KFC, however, did not represent well. They closed 10 minutes before nine (their closing time said 9:30). And that was when I received the second text that the bus was 'further delayed.' So I walked outside, and along with dozens of women with babies strapped to their back, waited in the rain. And waited, and waited. Then, after standing outside for nearly 3 hours, the bus finally showed, and the mommas and the babies and I all boarded.

And 14 hours after that........ I am in Cape Town!!!! I had forgotten how much I LOVE this city. My whole heart filled up when we got our first glimpse of the city-scape over the top of the mountain.

Victor (yay!!!) picked me up from the station and I am currently in his office, finishing my paper...

Life is good, only 2 days until my parents are here!!

Love you all.

Wednesday, June 18, 2008

Slight Delay

I find it humorous/helpful/surprisingly organized that a few moments ago I received a text message notifying me that my bus would be two hours late.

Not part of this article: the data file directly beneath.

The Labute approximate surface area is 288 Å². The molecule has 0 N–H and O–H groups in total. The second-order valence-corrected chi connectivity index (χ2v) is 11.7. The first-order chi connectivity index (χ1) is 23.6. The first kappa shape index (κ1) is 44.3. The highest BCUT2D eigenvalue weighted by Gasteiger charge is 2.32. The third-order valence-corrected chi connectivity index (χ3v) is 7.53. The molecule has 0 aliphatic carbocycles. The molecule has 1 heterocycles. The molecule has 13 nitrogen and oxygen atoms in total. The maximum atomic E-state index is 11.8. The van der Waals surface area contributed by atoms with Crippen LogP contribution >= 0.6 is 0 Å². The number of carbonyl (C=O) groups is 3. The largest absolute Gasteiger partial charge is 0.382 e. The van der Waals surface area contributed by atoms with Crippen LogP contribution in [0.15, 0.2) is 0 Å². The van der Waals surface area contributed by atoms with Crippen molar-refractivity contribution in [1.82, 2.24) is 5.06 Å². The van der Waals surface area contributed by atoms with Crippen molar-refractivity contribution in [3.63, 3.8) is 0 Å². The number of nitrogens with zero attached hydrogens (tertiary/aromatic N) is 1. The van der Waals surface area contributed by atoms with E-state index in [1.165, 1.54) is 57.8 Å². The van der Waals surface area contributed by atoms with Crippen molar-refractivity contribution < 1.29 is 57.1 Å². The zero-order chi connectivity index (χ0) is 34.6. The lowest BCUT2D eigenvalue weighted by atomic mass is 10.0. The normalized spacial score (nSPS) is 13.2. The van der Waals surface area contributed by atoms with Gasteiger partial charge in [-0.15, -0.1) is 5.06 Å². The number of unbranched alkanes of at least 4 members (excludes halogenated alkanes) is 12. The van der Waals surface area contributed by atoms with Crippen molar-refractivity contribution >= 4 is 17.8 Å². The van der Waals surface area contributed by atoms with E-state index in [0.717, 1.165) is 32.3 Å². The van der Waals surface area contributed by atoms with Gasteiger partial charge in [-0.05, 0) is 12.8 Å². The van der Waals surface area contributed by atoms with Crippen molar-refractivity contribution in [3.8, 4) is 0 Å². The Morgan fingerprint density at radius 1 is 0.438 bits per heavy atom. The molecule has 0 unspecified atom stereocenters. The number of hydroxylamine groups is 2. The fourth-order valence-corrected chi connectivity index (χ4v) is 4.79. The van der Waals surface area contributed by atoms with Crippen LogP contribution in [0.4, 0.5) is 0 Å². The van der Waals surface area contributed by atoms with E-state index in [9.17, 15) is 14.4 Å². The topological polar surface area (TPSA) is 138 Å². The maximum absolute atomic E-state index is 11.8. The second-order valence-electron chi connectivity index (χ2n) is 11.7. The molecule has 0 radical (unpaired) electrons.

Cool stuff. Not so much that the bus is delayed (that's not so cool), but that they let me know, and by text message none the less! This country never ceases to amaze me. Anyone who tells you that they have South Africa all figured out... is lying. Or they are much, much smarter than me.

Tuesday, June 17, 2008

The next great adventure... will begin as soon as I finish this ridiculous paper.

I am writing furiously for the next 12 or so hours, and then tonight at 7pm, I am boarding a bus for Cape Town. My schedule for the next 6 weeks looks something like this:

July 19-21: I get to see my fiance! I am spending a quick (but much needed/anticipated) couple of days in Cape Town with Victor.
June 21: My parents arrive in Cape Town!!
June 23-24: Victoria Falls, Zambia
June 25: Chobe National Park, Botswana
June 26-29: Kruger National Park, South Africa and road trip down the Wild Coast
June 30-July 2: National Arts Festival in Grahamstown, South Africa

July 3-July 16: Backpacking in Uganda and Rwanda with Rosa

July 16-August 4th: Pears, Rach and Kate are in South Africa!!! Road tripping through the country, with a few 'school' breaks.... I have a seminar at which I am presenting on the 26th.